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Fatalities Associated with Harvesting of Sea Urchins -- Maine, 1993

During 1992-1993, six persons died while diving for sea urchins in Maine waters -- two during 1992 and four during August- November 1993. The four 1993 deaths were investigated by the Maine Department of Marine Resources, the U.S. Coast Guard, the Office of the Chief Medical Examiner in Maine, and the Occupational Safety and Health Administration (OSHA); each of the deaths was attributed to drowning. This report describes the results of the investigations of these cases.

Case 1. On August 19, an experienced 52-year-old diver was harvesting sea urchins from a vessel anchored in heavy fog. He exhausted his air supply after 1 hour and, while still in the water, requested another air tank from a support person (i.e., tender) in a small inflatable boat. The tender and another diver in a larger boat could not locate the diver in the reduced visibility. He was found submerged approximately 30 minutes later, and cardiopulmonary resuscitation (CPR) was unsuccessful.

Case 2. On August 31, an experienced 22-year-old diver was attempting on-board repairs to his urchin-harvesting vessel, which was moored in harbor during a rainstorm. During the repairs, his skiff broke loose from the harvesting vessel and began to drift in rough waters. He drowned while swimming to recover the skiff. His body was recovered 3 weeks later.

Case 3. On September 7, a 24-year-old college student, who had recently completed a basic scuba diving certification course, was attempting his first saltwater dive in fair sea and weather conditions. He was harvesting sea urchins in 30 feet of water when the tender lost sight of his bubbles within minutes of starting the dive. A diver onboard the boat and another diver in the water were not in visual contact with the distressed diver. He was found submerged approximately 20 minutes later, and CPR was unsuccessful. OSHA subsequently cited the boat owner for violations of commercial diving standards.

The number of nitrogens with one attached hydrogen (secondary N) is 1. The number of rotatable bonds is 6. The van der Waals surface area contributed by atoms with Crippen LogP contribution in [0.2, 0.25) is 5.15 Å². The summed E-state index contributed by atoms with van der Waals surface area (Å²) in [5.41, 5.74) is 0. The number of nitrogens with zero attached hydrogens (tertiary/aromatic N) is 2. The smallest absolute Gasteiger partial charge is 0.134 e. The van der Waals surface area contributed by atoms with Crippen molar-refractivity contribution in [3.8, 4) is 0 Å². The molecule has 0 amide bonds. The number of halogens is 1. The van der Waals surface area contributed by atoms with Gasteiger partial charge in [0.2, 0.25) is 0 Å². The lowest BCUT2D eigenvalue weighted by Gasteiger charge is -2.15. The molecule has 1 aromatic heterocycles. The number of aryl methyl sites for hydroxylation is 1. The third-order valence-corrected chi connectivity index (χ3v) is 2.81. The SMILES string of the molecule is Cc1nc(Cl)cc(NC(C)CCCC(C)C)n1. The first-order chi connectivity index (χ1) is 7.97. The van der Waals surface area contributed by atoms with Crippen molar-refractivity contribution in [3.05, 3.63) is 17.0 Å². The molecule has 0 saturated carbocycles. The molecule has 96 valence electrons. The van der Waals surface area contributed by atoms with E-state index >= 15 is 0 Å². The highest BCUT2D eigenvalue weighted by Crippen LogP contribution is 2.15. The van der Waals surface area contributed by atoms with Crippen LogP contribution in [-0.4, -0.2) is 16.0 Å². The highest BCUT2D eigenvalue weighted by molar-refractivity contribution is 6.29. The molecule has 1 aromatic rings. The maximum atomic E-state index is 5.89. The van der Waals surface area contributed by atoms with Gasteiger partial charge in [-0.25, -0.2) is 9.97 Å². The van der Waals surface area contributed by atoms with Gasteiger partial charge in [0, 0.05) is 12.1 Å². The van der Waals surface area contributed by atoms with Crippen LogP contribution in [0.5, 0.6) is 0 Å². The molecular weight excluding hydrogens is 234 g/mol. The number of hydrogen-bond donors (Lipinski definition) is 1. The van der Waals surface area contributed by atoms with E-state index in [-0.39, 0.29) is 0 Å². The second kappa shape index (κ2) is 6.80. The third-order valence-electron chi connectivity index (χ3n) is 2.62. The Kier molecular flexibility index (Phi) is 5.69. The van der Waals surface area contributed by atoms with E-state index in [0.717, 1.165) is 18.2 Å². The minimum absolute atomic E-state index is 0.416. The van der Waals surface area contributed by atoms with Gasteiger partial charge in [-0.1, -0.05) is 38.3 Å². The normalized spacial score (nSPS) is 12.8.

Case 4. On November 3, a 25-year-old man with less than 2 weeks of diving experience was harvesting sea urchins in open seas with powerful surf. The diver surfaced and was attempting to untangle his catch-bag recovery line when he became caught in breaking surf along a nearby rock formation. The person in the tending vessel was unable to assist him because the vessel was too large to maneuver in shallow waters. Another diver in the water was unaware of the situation. The man was found submerged approximately 20 minutes later, and CPR was not attempted. OSHA subsequently cited the boat owner for violations of commercial diving standards.

Reported by: SC Shannon, DO, Occupational Health Program, Div of Disease Control; KF Gensheimer, MD, State Epidemiologist, Div of Disease Control, Bur of Health, Maine Dept of Human Svcs; RH LeHay, Maine Dept of Marine Resources; J Ciampa, US Coast Guard Marine Safety Office, Portland. Alaska Activity, Div of Safety Research, National Institute for Occupational Safety and Health; Div of Field Epidemiology, Epidemiology Program Office, CDC.

Editorial Note